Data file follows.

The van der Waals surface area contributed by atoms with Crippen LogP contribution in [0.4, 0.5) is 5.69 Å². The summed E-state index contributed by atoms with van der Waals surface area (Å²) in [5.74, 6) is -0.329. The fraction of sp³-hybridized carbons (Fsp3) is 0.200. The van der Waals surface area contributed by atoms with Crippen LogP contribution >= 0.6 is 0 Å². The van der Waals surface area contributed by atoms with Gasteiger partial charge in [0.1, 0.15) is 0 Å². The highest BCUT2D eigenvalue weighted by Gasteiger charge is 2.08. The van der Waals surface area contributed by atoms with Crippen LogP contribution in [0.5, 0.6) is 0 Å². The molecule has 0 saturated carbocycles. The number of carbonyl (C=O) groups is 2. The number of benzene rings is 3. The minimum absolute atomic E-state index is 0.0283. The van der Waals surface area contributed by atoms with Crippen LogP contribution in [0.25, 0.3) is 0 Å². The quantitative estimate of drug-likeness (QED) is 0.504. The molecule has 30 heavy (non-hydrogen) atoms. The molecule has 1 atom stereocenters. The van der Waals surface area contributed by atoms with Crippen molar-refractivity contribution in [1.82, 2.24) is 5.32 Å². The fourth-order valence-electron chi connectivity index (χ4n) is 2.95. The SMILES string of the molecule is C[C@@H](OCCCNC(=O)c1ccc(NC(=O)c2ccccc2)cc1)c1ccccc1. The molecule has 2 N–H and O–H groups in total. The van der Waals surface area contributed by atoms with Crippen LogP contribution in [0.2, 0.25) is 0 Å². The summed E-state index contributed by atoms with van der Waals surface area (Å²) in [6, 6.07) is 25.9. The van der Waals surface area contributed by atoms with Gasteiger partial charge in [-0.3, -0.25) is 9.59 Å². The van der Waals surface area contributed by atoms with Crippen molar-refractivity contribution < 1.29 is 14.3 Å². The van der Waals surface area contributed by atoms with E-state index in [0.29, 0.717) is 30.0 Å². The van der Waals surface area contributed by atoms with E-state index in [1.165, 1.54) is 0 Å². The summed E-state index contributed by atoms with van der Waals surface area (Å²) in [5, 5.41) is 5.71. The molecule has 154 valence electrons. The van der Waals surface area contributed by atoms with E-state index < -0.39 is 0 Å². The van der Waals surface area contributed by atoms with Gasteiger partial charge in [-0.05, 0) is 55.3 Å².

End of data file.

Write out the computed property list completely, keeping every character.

The van der Waals surface area contributed by atoms with Crippen LogP contribution in [0.4, 0.5) is 5.69 Å². The summed E-state index contributed by atoms with van der Waals surface area (Å²) in [5.74, 6) is -0.329. The fraction of sp³-hybridized carbons (Fsp3) is 0.200. The van der Waals surface area contributed by atoms with Crippen LogP contribution >= 0.6 is 0 Å². The van der Waals surface area contributed by atoms with Gasteiger partial charge in [0.1, 0.15) is 0 Å². The highest BCUT2D eigenvalue weighted by Gasteiger charge is 2.08. The van der Waals surface area contributed by atoms with Crippen LogP contribution in [0.5, 0.6) is 0 Å². The molecule has 0 saturated carbocycles. The number of carbonyl (C=O) groups is 2. The number of benzene rings is 3. The minimum absolute atomic E-state index is 0.0283. The van der Waals surface area contributed by atoms with Crippen LogP contribution in [0.25, 0.3) is 0 Å². The quantitative estimate of drug-likeness (QED) is 0.504. The molecule has 30 heavy (non-hydrogen) atoms. The molecule has 1 atom stereocenters. The van der Waals surface area contributed by atoms with Crippen molar-refractivity contribution in [1.82, 2.24) is 5.32 Å². The fourth-order valence-electron chi connectivity index (χ4n) is 2.95. The SMILES string of the molecule is C[C@@H](OCCCNC(=O)c1ccc(NC(=O)c2ccccc2)cc1)c1ccccc1. The molecule has 2 N–H and O–H groups in total. The van der Waals surface area contributed by atoms with Crippen LogP contribution in [0.2, 0.25) is 0 Å². The summed E-state index contributed by atoms with van der Waals surface area (Å²) in [6, 6.07) is 25.9. The van der Waals surface area contributed by atoms with Gasteiger partial charge in [-0.3, -0.25) is 9.59 Å². The van der Waals surface area contributed by atoms with Crippen molar-refractivity contribution < 1.29 is 14.3 Å². The van der Waals surface area contributed by atoms with E-state index in [0.29, 0.717) is 30.0 Å². The van der Waals surface area contributed by atoms with E-state index in [1.165, 1.54) is 0 Å². The summed E-state index contributed by atoms with van der Waals surface area (Å²) in [5, 5.41) is 5.71. The molecule has 154 valence electrons. The van der Waals surface area contributed by atoms with E-state index < -0.39 is 0 Å². The van der Waals surface area contributed by atoms with Gasteiger partial charge in [-0.05, 0) is 55.3 Å².